What is the future of community colleges? Who should pay for it? One community college president recently looked at the future of the institutions and told the American Association of Community Colleges that is was, essentially, time to embrace privatization.
This sentiment appears to be, while not actually popular, pretty widely accepted. But it’s still a pretty bad way to improve American education.
According to an article by Scott Jaschik in Inside Higher Ed:
“My own college behaves much more like a private college these days than a public.” Stephen M. Curtis, president of the Community College of Philadelphia, told fellow community college leaders here Sunday that this statement was true of his institution and many others. And he’s not ashamed. When talking to elected officials, potential donors and others, “that’s a line I use all the time,” he said, in a session at the annual meeting of the American Association of Community Colleges.
Curtis — and his fellow panelist, Rufus Glasper, chancellor of the Maricopa Community Colleges — made clear that they wished that trends had unfolded in different ways. But they said it was time to get over it, and to recognize that community colleges must embrace ideas associated with privatization if they are to succeed in their various missions.
“We have no choice. The state funds are gone forever,” said Glasper. Arizona is ahead of most states in withdrawing state support, and Glasper has been making versions of this argument (with regard to Maricopa) for several years. But now the conversation is about community colleges generally, and it’s not just Glasper making the case.
Forever? Let’s put this in perspective. We’ve only had community colleges since after the Second World War. They used to be really cheap and, in many cases, free. With the latest push to get more Americans through college, and the Obama administration’s big rhetorical support for community colleges, now might be the perfect time to try to get the public money back into America’s accessible public education institutions. Free community college is probably the best way to ensure that college graduation becomes standard.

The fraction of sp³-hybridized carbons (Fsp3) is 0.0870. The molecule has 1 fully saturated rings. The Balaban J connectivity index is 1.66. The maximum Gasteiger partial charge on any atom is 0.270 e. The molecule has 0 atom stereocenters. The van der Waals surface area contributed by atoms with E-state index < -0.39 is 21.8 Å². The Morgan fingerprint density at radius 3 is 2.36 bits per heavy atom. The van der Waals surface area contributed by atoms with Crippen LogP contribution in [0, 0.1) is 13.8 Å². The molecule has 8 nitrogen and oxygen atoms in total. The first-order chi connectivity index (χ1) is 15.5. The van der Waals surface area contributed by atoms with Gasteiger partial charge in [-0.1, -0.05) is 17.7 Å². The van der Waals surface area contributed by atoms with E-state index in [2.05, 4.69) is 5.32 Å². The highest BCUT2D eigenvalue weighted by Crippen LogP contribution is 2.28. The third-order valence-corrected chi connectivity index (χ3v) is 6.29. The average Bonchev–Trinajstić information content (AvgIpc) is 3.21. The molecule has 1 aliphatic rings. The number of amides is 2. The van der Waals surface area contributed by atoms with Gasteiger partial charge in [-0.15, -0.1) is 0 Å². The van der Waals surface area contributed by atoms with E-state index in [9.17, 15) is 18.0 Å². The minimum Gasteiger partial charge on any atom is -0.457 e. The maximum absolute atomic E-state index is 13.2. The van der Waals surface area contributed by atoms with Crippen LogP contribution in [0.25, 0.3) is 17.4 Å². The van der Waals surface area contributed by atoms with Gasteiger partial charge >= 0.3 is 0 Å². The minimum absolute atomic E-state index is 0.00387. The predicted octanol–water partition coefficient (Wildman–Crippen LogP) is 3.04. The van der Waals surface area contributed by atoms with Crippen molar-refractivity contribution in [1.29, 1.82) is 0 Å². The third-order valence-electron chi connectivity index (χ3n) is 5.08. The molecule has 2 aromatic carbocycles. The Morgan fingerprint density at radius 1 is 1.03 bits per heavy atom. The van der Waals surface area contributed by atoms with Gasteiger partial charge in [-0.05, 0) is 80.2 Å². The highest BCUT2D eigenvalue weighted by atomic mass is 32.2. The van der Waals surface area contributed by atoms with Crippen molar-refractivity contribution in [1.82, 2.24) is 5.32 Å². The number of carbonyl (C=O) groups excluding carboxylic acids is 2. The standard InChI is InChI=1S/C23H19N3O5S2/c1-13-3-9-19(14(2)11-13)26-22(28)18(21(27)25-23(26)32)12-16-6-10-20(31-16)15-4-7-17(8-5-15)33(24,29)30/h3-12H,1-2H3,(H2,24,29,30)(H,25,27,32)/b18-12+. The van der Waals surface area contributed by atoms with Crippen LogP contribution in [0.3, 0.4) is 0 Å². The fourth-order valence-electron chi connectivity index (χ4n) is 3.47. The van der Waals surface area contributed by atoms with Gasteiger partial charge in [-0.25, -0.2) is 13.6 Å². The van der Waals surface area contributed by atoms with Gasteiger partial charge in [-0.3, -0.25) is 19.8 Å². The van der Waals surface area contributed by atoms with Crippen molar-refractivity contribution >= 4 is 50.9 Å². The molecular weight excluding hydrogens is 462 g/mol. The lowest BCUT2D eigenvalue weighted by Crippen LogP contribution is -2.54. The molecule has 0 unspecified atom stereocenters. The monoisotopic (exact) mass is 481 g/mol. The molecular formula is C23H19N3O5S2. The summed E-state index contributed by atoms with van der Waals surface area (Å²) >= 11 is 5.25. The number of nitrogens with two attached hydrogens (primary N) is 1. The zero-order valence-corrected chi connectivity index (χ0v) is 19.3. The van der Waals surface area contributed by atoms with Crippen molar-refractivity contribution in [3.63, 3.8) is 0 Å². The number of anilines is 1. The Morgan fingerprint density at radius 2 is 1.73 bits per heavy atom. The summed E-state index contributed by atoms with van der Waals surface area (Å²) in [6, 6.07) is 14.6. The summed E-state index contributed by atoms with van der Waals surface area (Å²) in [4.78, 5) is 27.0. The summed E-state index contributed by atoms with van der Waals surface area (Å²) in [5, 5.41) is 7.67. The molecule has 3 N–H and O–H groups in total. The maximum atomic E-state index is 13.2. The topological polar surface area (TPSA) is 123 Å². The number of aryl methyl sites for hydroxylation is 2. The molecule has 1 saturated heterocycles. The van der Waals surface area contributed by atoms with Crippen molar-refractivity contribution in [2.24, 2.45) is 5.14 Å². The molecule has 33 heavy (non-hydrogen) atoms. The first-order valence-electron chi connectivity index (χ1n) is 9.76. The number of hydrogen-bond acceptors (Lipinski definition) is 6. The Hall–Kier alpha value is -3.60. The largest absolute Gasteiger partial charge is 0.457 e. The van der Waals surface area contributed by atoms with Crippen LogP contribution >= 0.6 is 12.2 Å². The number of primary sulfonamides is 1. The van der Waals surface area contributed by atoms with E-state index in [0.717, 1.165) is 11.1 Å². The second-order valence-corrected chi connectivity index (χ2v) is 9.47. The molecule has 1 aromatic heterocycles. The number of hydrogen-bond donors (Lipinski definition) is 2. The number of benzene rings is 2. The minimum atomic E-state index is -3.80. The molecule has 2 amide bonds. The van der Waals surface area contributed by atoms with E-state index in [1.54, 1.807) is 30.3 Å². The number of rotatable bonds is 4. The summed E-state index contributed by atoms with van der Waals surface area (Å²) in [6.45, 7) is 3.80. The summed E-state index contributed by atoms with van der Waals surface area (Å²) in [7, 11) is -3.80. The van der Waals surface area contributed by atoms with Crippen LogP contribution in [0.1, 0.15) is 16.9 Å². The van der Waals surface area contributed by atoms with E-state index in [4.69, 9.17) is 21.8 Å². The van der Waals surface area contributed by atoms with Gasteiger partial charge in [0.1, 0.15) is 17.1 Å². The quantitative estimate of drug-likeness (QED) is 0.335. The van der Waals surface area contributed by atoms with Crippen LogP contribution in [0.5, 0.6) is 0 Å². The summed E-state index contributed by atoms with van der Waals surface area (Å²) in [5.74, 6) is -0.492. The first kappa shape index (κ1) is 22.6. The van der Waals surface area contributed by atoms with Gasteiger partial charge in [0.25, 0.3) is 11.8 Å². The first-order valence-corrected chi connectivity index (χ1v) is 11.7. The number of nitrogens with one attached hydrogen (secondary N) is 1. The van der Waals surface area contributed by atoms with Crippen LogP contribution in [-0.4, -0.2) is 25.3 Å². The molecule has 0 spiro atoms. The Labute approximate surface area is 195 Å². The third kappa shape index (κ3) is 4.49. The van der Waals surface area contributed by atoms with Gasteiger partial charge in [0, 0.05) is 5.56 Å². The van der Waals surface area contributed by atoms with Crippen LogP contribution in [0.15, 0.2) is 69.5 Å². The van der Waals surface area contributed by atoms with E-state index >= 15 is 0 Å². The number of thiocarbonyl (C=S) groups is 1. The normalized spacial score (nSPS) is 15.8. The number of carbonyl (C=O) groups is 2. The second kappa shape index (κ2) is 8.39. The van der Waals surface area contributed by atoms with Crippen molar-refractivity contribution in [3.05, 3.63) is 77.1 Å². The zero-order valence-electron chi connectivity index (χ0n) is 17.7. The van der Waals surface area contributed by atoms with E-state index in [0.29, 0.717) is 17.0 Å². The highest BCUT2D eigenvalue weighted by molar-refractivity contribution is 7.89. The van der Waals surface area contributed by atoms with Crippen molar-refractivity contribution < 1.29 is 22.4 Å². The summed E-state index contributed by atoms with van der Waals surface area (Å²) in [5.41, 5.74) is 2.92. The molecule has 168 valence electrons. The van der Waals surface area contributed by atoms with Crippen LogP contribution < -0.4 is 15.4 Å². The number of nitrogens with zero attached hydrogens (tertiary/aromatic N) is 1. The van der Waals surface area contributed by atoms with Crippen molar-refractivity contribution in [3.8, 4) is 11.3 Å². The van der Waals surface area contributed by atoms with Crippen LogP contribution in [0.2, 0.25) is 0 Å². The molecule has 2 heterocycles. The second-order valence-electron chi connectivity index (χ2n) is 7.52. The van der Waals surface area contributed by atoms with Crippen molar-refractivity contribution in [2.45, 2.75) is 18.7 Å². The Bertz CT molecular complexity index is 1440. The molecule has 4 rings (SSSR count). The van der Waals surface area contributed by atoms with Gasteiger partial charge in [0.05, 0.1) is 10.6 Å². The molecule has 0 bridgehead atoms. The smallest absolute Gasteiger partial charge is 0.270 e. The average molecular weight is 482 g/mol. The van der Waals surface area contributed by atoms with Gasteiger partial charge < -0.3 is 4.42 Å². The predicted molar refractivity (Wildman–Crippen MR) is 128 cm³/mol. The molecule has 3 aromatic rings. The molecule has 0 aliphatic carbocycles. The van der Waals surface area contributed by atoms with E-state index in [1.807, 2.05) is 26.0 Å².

Curtis Glasper point out that in the last 30 years community colleges have come to receive less money from states and communities and more money from student tuition. In 1977, for instance, the community College of Philadelphia received 36 percent of its budget from the state, 35 percent from the city, and 30 percent from tuition. Today these numbers are 26, 15, and 58, respectively.
Glasper, however, recommends just embracing privatization since he “doesn’t see any meaningful rebound in state appropriations for another 7 to 10 years.” So he’s talking about offering online instruction and establishing for-profit learning centers to keep community colleges going.
This solution sure sounds “practical” but it represents giving up on accessible higher education. It will surely result in even fewer students completing college. That’s not okay.
Frankly, if you’re the head of a community college, one of your primary responsibilities is to keep your college really, really cheap for students. Don’t call it accepting reality if you’re just giving up on doing your job. Yea, it’s harder to security funding in this economy. So work harder.
State funding doesn’t recover naturally. Funding “rebounds” when citizens and community leaders demand it. Community colleges are public institutions. Go ahead and demand adequate funding.
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